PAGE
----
GameDev.netQuaternions and Orthogonal 4x4 Real Matrices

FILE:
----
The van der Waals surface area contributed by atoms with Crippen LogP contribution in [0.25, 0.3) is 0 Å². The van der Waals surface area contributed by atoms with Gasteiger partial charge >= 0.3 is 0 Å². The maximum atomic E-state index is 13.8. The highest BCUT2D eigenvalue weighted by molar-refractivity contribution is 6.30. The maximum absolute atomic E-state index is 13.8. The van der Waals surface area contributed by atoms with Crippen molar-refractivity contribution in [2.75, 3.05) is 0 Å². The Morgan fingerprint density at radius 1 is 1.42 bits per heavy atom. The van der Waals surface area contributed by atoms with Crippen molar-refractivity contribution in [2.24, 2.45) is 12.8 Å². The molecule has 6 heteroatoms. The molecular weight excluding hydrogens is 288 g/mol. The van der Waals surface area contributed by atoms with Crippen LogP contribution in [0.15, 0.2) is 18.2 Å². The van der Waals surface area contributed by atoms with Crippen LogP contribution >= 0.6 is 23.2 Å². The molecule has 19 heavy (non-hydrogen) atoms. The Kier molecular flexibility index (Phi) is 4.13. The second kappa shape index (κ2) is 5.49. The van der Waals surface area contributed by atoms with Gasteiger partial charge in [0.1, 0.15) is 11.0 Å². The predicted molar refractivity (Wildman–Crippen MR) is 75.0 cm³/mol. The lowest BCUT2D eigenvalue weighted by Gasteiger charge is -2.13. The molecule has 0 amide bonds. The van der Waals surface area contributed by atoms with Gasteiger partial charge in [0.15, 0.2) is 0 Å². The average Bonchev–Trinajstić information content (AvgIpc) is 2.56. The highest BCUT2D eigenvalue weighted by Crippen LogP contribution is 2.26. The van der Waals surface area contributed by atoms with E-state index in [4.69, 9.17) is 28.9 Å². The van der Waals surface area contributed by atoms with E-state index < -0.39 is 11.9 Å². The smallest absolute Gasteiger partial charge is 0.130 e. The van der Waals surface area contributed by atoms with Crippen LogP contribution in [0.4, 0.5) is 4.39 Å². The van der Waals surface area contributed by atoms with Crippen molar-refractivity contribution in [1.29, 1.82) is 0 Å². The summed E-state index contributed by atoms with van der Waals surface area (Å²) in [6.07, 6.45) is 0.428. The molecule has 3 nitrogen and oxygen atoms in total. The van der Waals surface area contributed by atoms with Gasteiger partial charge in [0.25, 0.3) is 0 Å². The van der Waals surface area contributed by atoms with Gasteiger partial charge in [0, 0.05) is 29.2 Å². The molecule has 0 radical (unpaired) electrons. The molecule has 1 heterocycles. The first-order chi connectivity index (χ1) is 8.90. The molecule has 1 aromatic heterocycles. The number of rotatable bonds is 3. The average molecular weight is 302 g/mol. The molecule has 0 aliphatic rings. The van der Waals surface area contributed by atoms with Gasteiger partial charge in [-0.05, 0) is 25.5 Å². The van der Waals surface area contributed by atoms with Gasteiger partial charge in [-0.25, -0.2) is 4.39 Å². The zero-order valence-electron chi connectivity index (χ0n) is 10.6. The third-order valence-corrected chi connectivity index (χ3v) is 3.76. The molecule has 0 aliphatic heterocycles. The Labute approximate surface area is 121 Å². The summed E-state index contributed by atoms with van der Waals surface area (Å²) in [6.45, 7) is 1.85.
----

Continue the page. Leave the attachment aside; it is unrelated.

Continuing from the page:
Quaternions and Orthogonal 4x4 Real Matrices Henry G. Baker June and October, 1996 Copyright (c) 1996 by Henry G. Baker (hbaker@netcom.com). All rights reserved. This file can be found as URL: ftp://ftp.netcom.com/pub/hb/hbaker/quaternion/orthogonal-4x4.txt This ASCII note is best read with a _fixed-width font_. Abstract -------- We show constructively how to represent the action vO of an _arbitrary_ 4x4 real special (det(O)=1) orthogonal matrix O on a 4-vector v as a triple quaternion product AvB. This representation is unique only up to the sign of A and B, since AvB = (-A)v(-B). We thus expose the intimate relation between 4x4 real orthogonal matrices and quaternions. Notation -------- Since this is an ascii text file, we are forced to severely curtail the use of mathematical notations. About the only symbols that will be needed are the usual (TeX) symbols "^" for superscript and "_" for subscript. However, we will _not_ be making use of the TeX grouping brackets "{}", but will instead use parentheses. We use "/=" for _not equal_. Unless otherwise noted, all matrices in this memo will be _square_. If M is a matrix, then M_ij is the ij'th element of M. The notation (M_ij) means the matrix constructed from the elements M_ij, where i,j range over the number of rows and columns of M, respectively. Thus, M=(M_ij). The _transpose_ of a matrix M is the matrix M' = (M_ji). [W X] [W Y] The transpose of [Y Z] is [X Z]. If z is a complex number, then z* is the complex _conjugate_ of z -- i.e., if z=x+iy, then z* = x-iy. We denote the _determinant_ of the matrix M by det(M), or, when writing out the matrix explicitly, by using "|" brackets instead of "[]" brackets. The determinant of [W X] [W X] |W X| [Y Z] is det([Y Z]), or |Y Z|, whose value is WZ-XY. The _inverse_ of a matrix M (assuming that it has one, i.e., det(M)/=0) is M^-1 -- i.e, M M^-1 = M^-1 M = I, where I is the _identity_ matrix of the same size as M. The inverse of [W X] [ Z -X] M = [Y Z] is (1/det(M)) [-Y W]. A _diagonal_ matrix is a matrix whose only non-zero entries are on the main diagonal -- i.e., if M is diagonal, then M_ij=0 for i/=j. We will use the notation diag(x,y) for a 2x2 diagonal matrix whose non-zero elements along the main diagonal are x and y. The 2x2 identity matrix is [a 0] diag(a,b) = [0 b]. Orthogonal Matrices ------------------- An _orthogonal_ matrix O is a nonsingular (det(O)/=0) _real_ matrix such that O^-1 = O' -- i.e., its inverse is equal to its transpose. Trivial properties of orthogonal matrices: * the transpose and inverse of an orthogonal matrix are themselves orthogonal. * the product of two or more orthogonal matrices (of the same size) is orthogonal. * the determinant of an orthogonal matrix is +/- 1. The proof of this last property is as follows. If O is orthogonal, then OO'=I, hence det(OO')=det(O)det(O')=det(O)det(O)=det(O)^2=det(I)=1. Since O is real, so is det(O), so det(O) = +/- 1. Quaternions ----------- For our purposes, we will define _quaternions_ as 4x4 real matrices of the form [ a b c d] [-b a -d c] [-c d a -b] Q(a,b,c,d) = [-d -c b a]. Thus, a quaternion Q(a,b,c,d) is determined by 4 real parameters -- a,b,c,d. The set of quaternions is _closed_ under matrix multiplication. The set of quaternions is also closed under _arbitrary_ special orthogonal transformations: O Q(a,b,c,d) O' is also a quaternion, for _any_ special orthogonal 4x4 matrix O (det(O)=1). The _conjugate_ Q'(a,b,c,d) of a quaternion Q(a,b,c,d) is simply the _transpose_ of the corresponding matrix -- i.e., Q'(a,b,c,d) = Q(a,-b,-c,-d) [a -b -c -d] [b a d -c] [c -d a b] = [d c -b a]. The _norm_ of a quaternion Q(a,b,c,d) is the square root of the _determinant_ of the corresponding matrix: det(Q(a,b,c,d)) = (a^2 + b^2 + c^2 + d^2)^2 norm(Q(a,b,c,d)) = a^2 + b^2 + c^2 + d^2. Note that norm(Q1 Q2) = norm(Q1) norm(Q2), and that norm(Q') = norm(Q). Note also that if norm(Q(a,b,c,d)) = 1, then the 4x4 matrix corresponding to Q(a,b,c,d) is orthogonal. Note that if c=cos(alpha) and s=sin(alpha), then [ c s 0 0] [-s c 0 0] [ 0 0 c -s] Q(c,s,0,0) = [ 0 0 s c] Define the matrix function flip(M) = C M' C', where C=diag(1,-1,-1,-1), i.e., [1 0 0 0] [0 -1 0 0] [0 0 -1 0] C = [0 0 0 -1] If Q(a,b,c,d) is a quaternion, then Qf(a,b,c,d)=flip(Q(a,b,c,d)) is a 4x4 'flipped' matrix Qf(a,b,c,d) = C Q(a,b,c,d)' C', where C = diag(1,-1,-1,-1) [ a b c d] [-b a d -c] [-c -d a b] = [-d c -b a]. (If you compare the matrices of Qf(a,b,c,d) and Q(a,b,c,d), you will see that Qf = Q', except that the first row and first column have be negated, leaving the first row and column unchanged.) The reason for defining the 'flipped' matrix Qf(a,b,c,d) is as follows. Consider the operation of the matrix Q(a,b,c,d) on the 4-element row vector v = [w x y z]: [ w x y z] [ a b c d] [-b a -d c] [-c d a -b] [-d -c b a] We note that we can derive the same information by considering the first row of Q(w,x,y,z) Q(a,b,c,d): [ w x y z] [ a b c d] [-x w -z y] [-b a -d c] [-y z w -x] [-c d a -b] [-z -y x w] [-d -c b a]. Now consider the same quaternion Q(a,b,c,d), but now operating _from the left_ of Q(w,x,y,z): [ a b c d] [ w x y z] [-b a -d c] [-x w -z y] [-c d a -b] [-y z w -x] [-d -c b a] [-z -y x w] In order to compute the effect of this operation on the row vector [w x y z], we must multiply on the _right_ by Qf(a,b,c,d): [ w x y z] [ a b c d] [-b a d -c] [-c -d a b] [-d c -b a]. In other words, to get the effect of Q(a,b,c,d)Q(w,x,y,z), we must compute [w x y z] Qf(a,b,c,d). Using the concept of 'flipped' quaternion matrices, we can now represent the effect of the quaternion triple product Q(a,b,c,d)Q(w,x,y,z)Q(e,f,g,h) as [w x y z] Q(e,f,g,h) Qf(a,b,c,d) = [w x y z] Qf(a,b,c,d) Q(e,f,g,h) We note that the associativity of quaternion multiplication guarantees that Q(e,f,g,h) and Qf(a,b,c,d) _commute_, i.e., they have the same eigenvectors. In short, the concept of 'flipped' matrices Qf allows us to convert bilateral quaternion triple products into unilateral matrix products. Representing 4x4 Special Orthogonal Matrices by Quaternions ----------------------------------------------------------- If O is a 4x4 _special_ orthogonal matrix, then OO'=I and det(O)=1. O has _four_ (not necessarily distinct) eigenvalues: l1, l2, l3, l4, and we can arrange them in 2 pairs of complex conjugates: l1=l2* and l3=l4*. So, by Schur's Decomposition Theorem, we can factor the orthogonal matrix O as O = U P U', where U is a 4x4 special orthogonal matrix, and where P can be made to have the form: [ c1 s1 0 0] [-s1 c1 0 0] [ 0 0 c2 s2] P = [ 0 0 -s2 c2], where c1=realpart(l1)=realpart(l2), s1=imagpart(l1)=-imagpart(l2), c2=realpart(l3)=realpart(l4), s1=imagpart(l3)=-imagpart(l4). Clearly, c1=cos(alpha), s1=sin(alpha), c2=cos(beta), s2=sin(beta), for some real angles alpha, beta. Unfortunately, unless c1=c2 and s1=-s2, P is _not_ a quaternion itself, nor is it a product of quaternions, since quaternions are closed under multiplication. However, P _can_ be factored as the product of a quaternion and a 'flipped' quaternion P = Qf Q = P1f P2. Let c3=cos((alpha+beta)/2), s3=sin((alpha+beta)/2), c4=cos((alpha-beta)/2), s4=sin((alpha-beta)/2). Then P = Qf(c3,s3,0,0) Q(c4,s4,0,0) = Qf(cos((alpha+beta)/2),sin((alpha+beta)/2),0,0) Q(cos((alpha-beta)/2),sin((alpha-beta/2)),0,0) = P1f P2. In short, the action vP of the matrix P on the vector v=[w,x,y,z] can be simulated by the quaternion triple product Q(c3,s3,0,0) Q(w,x,y,z) Q(c4,s4,0,0). We must now take U into account. For Schur, O = U P U' = U P1f P2 U' = U P1f U' U P2 U' = (U P1f U') (U P2 U') = Af B, where A = flip(Af) = flip(U P1f U') and B = U P2 U'. Now, B is a quaternion, since the special orthogonal transformation U converts the quaternion P2=Q(c4,s4,0,0) into another quaternion. Furthermore, A is also a quaternion, as A = flip(U P1f U') = C (U P1f U')' C' = C U'' P1f' U' C' = C U (C P1' C')' U' C' = C U C'' P1'' C' U' C' = C U C' P1 C U' C' (remember, C=C', since C is diagonal) = flip(U)' P1 flip(U) = flip(U)' Q(c3,s3,0,0) flip(U) Therefore, since flip(U) preserves orthogonality of U, this orthogonal transform preserves the quaternionness of P1=Q(c3,s3,0,0), and hence A is also a quaternion. Rotations in 4 Dimensions and in 3 Dimensions --------------------------------------------- The Schur factorization given above of the special orthogonal matrix O shows a major difference between rotations in 3 dimensions and rotations in 4 dimensions: A general rotation in 4 dimensions consists of two, independent, commutative rotations about two orthogonal fixed _planes_. I.e., instead of a basic 4D rotation having a fixed _axis_, as in 3D, it has a fixed _plane_. Consider the operation of the matrix U above as a _change of basis_ to a new basis in which the first rotation rotates 1,i about the j,k 'axis' (i.e., holding the j,k plane constant), while the second rotation rotates j,k about the 1,i 'axis' (i.e., holding the 1,i plane constant). Furthermore, every vector in the subspace 1,i is perpendicular (orthogonal) to every vector in the subspace j,k, so the two subspaces are orthogonal. In other words, the matrix P above factors as follows: [ c1 s1 0 0] [ c1 s1 0 0] [1 0 0 0] [-s1 c1 0 0] [-s1 c1 0 0] [0 1 0 0] [ 0 0 c2 s2] [ 0 0 1 0] [0 0 c2 s2] P = [ 0 0 -s2 c2] = [ 0 0 0 1] [0 0 -s2 c2] [1 0 0 0] [ c1 s1 0 0] [0 1 0 0] [-s1 c1 0 0] [0 0 c2 s2] [ 0 0 1 0] = [0 0 -s2 c2] [ 0 0 0 1] = P2 P1 = P1 P2 We can now better understand the usage of quaternions for rotations in 3 dimensions. When manipulating 3D vectors, we typically identify 3D space with the subspace Q(0,x,y,z), where x,y,z are the coordinates of a 3D space point (or vector). In order to perform a rotation on this 3D subspace, we do a 4D rotation that preserves the 'plane' 1,n, where n is a vector indicating the 3D axis of the 3D rotation. Since our 3D rotation will preserve a plane, the angle 'alpha' in the decomposition above will be _zero_, and hence the quaternion decomposition will look like Q(c3,s3,0,0) Q(0,x,y,z) Q(c4,s4,0,0) = Q(cos(beta/2),sin(beta/2),0,0) Q(0,x,y,z) Q(cos(-beta/2),sin(-beta/2),0,0) = Q(cos(beta/2),sin(beta/2),0,0) Q(0,x,y,z) Q(cos(beta/2),-sin(beta/2),0,0) = Q(cos(beta/2),sin(beta/2),0,0) Q(0,x,y,z) Q(cos(beta/2),sin(beta/2),0,0)' which becomes a classical quaternion expression R Q R' for 3D rotation after changing the basis back to the original basis by means of the special orthogonal matrix U. Decomposition of 4x4 Special Orthogonal O into Quaternions ---------------------------------------------------------- Although the Schur decomposition given above works, and Schur decompositions are readily available in matrix libraries -- e.g., MATLAB, there is an easier way (suggested by Shoemake) to decompose a given special orthogonal matrix O into quaternions. Let [o11 o12 o13 o14] [o21 o22 o23 o24] [o31 o32 o33 o34] O = [o41 o42 o43 o44] Then let Q1 = Q(o11,o12,o13,o14) (i.e., construct a quaternion Q1 from the first row of the given matrix O), and let P = O (Q1)^-1 = O/Q1. Then [1 0 0 0] [0 p22 p23 p24] [0 p32 p33 p34] P = O (Q1)^-1 = O/Q1 = [0 p42 p43 p44], i.e., P holds the first coordinate fixed and has a special orthogonal 3x3 submatrix -- i.e., a 3x3 rotation matrix -- and P Q1 = O. We can now use a standard technique (e.g., [Salamin79]) to extract the angle alpha and axis n from this 3x3 rotation matrix, and use them to construct a quaternion Q2 which implements this same rotation. But then the mapping of 4D vector v by the matrix O is computed by vO = v(P Q1) = (vP) Q1 = (Q2 v Q2') Q1 = Q2 v (Q2' Q1) = A v B, where A = Q2 and B = (Q2' Q1) are the quaternions we have been seeking. Computing the Planar 'Axes' of the 4D Rotation AvB -------------------------------------------------- Given two arbitrary unit quaternions A,B, we would like to determine the two orthogonal rotations that implement the general 4D rotation AvB about the two orthogonal 'axis' planes. Any unit quaternion A can be written in the form exp(alpha n), where alpha is a real number and n is a 'pure' unit quaternion n=Q(0,x,y,z) where x^2+y^2+z^2=1. Furthermore, we define exp(alpha n) = cos(alpha) + n sin(alpha) = Q(cos(alpha),x sin(alpha),y sin(alpha),z sin(alpha)) Let A = exp(gamma a) and B = exp(delta b). Then A = exp(gamma a) = exp((gamma+delta)/2 a) exp((gamma-delta)/2 a) = exp(alpha a) exp(beta a) and B = exp(-(gamma-delta)/2 b) exp((gamma+delta)/2 b) = exp(-beta b) exp(alpha b) by setting alpha = gamma+delta/2 and beta = gamma-delta/2. Then AvB = exp(gamma a) v exp(delta b) = exp(alpha a) exp(beta a) v exp(-beta b) exp(alpha b) = A1 A2 v B2 B1 = A2 A1 v B1 B2 (A1 commutes with A2 because both are in the complex subfield Q(a), and B1 commutes with B2 because both are in the complex subfield Q(b).) Now consider the map v |-> A1 v B1 = exp(alpha a) v exp(alpha b). The point 0 maps to A1 0 B1 = 0, so this map fixes the origin. The point a-b maps to A1 (a-b) B1 = a-b, so this map fixes a-b. The point 1+ab maps to A1 (1+ab) B1 = 1+ab, so this map fixes 1+ab. Thus, the map v |-> (A1 v B1) fixes the plane defined by the 3 points: 0, a-b, 1+ab. Also consider the map v |-> A2 v B2 = exp(beta a) v exp(-beta b). The point 0 maps to A2 0 B2 = 0, so this map also fixes the origin. The point a+b maps to A2 (a+b) B2 = a+b, so this map fixes a+b. The point 1-ab maps to A2 (1-ab) B2 = 1-ab, so this map fixes 1-ab. Thus, the map v |-> (A2 v B2) fixes the plane defined by the 3 points: 0, a+b, 1-ab. Now the 4D vector a-b is orthogonal to a+b, becaue a-b and a+b are the diagonals of a rhombus; similar reasoning proves that 1+ab is orthogonal to 1-ab. If P,Q are two quaternions, then their inner product